Dear Chris, I attach an image of a new linocut by Chris Brown, commissioned by Jennings Fine Art and being launched at the Edward Bawden exhibition at The Art Workers Guild. I also attach a lovely short essay by Chris and information & an invitation for the show.
Edward at Roche Rock
Roche Rock stands like an island rising out of a sea of bracken, heather and gorse, with it’s ruined chapel seamlessly blending into the rock on which it’s built. Little has changed since I first visited it with Edward in the summer of 1983. Though if my memory serves me well we parked a little closer.
It was a stark contrast to the China Clay pits only a few miles away, (which was also a subject we painted that trip). The landscape there appeared almost alien, blinding white craters with pools of livid green water. Man had also left his mark on the landscape, rusting pieces of machinery and corrugated iron huts. Apart from Edward and myself the only living things we spotted were hordes of froglets migrating from the pool and the occasional buzzard soaring high above, a black shape against a bright blue sky.
Edward knew what he wanted to paint that year – St Ewe church with its exotic palm filled graveyard, the clay pits and Roche Rock. We did however discover another subject, that of Poads Farm nestling beneath the china clay “mountains”. A brother and sister well into their eighties lived there, without electricity or gas and I’m not sure they even had running water.
As with all his subjects Roche was “stalked” by Edward. We would arrive carrying our materials, sketching stools, flask of coffee, a packet of fig rolls, clamber over the stile, wade through the undergrowth and settle down to a morning’s sketching. Walking round trying to find the best viewpoint, he might perch on a boulder and quickly sketch, turn the paper over, move on to another view and continue until he found the perfect spot. Then paper firmly held by bulldog clips to his board he would refine the initial sketch and start to paint. Roche was an ideal subject, romantic yet not “picturesque”, with the rocks and foliage allowing him to explore patterns within nature. I struggled with my efforts, Edward’s work confident and relaxed, mine stilted and hesitant. During our coffee break we looked at our morning’s work, Edward was encouraging and gave me much needed advice “an artist shouldn’t try for very similitude”.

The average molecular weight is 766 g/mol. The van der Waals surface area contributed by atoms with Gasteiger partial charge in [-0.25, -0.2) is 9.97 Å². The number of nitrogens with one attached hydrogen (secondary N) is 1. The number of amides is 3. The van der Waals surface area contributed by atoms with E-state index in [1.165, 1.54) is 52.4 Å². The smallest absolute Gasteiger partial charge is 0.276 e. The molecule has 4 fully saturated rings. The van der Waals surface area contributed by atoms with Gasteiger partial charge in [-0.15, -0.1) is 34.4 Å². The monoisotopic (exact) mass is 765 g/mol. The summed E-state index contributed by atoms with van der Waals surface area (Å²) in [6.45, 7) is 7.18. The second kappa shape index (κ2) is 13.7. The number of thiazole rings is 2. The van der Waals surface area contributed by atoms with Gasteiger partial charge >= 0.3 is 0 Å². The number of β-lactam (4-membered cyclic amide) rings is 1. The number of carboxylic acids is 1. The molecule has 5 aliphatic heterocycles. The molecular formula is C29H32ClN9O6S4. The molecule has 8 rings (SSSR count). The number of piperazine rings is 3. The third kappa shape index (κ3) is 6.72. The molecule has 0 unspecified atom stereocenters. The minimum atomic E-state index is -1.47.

Returning home after a day’s sketching to Mrs Collin’s B&B in St Ewe we would reflect on the day’s work. Edward welcomed my comments though often I felt ill equipped to pass judgment. It wasn’t until he returned home to Park Lane, Saffron Walden that Shelia Robinson would pass her critical eye and offer comments on his paintings. It was she among all his friends whose views he respected and advice he sought.
A couple of years later Edward was asked by the Folio Society to illustrate “The Hound of the Baskervilles”. He was reluctant to accept the commission but I encouraged him, suggesting another trip to Cornwall to inspire him. He became excited by the prospect and even bought a deerstalker, (which he can be seen wearing in my print of Roche Rock). Although the rock itself doesn’t appear in any of his illustrations the landscape does, he illustrates the line “our friend Sir Henry, and the lady halted on the path” heavy clouds fill the top third of the image and Watson hides behind an enormous boulder, one which I well recognise from our visits to Roche.
Christopher Brown October 2013.